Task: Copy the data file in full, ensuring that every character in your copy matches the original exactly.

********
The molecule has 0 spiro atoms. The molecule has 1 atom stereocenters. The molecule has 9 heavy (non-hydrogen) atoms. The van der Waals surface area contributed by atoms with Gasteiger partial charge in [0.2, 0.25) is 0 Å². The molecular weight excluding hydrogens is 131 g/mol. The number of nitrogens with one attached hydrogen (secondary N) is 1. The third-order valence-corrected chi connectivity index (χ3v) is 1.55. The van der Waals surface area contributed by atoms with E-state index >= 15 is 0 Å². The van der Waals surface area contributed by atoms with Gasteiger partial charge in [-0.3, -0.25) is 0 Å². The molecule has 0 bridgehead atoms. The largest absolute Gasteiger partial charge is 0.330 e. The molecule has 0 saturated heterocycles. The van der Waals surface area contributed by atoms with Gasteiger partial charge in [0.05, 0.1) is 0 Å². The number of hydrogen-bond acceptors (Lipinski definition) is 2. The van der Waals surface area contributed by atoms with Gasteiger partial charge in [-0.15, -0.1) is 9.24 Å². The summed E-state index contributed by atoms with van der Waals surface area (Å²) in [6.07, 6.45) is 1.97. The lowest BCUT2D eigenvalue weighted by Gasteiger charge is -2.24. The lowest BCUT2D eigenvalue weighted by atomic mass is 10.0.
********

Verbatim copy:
The molecule has 0 spiro atoms. The molecule has 1 atom stereocenters. The molecule has 9 heavy (non-hydrogen) atoms. The van der Waals surface area contributed by atoms with Gasteiger partial charge in [0.2, 0.25) is 0 Å². The molecular weight excluding hydrogens is 131 g/mol. The number of nitrogens with one attached hydrogen (secondary N) is 1. The third-order valence-corrected chi connectivity index (χ3v) is 1.55. The van der Waals surface area contributed by atoms with E-state index >= 15 is 0 Å². The van der Waals surface area contributed by atoms with Gasteiger partial charge in [-0.3, -0.25) is 0 Å². The molecule has 0 bridgehead atoms. The largest absolute Gasteiger partial charge is 0.330 e. The molecule has 0 saturated heterocycles. The van der Waals surface area contributed by atoms with Gasteiger partial charge in [0.05, 0.1) is 0 Å². The number of hydrogen-bond acceptors (Lipinski definition) is 2. The van der Waals surface area contributed by atoms with Gasteiger partial charge in [-0.15, -0.1) is 9.24 Å². The summed E-state index contributed by atoms with van der Waals surface area (Å²) in [6.07, 6.45) is 1.97. The lowest BCUT2D eigenvalue weighted by Gasteiger charge is -2.24. The lowest BCUT2D eigenvalue weighted by atomic mass is 10.0.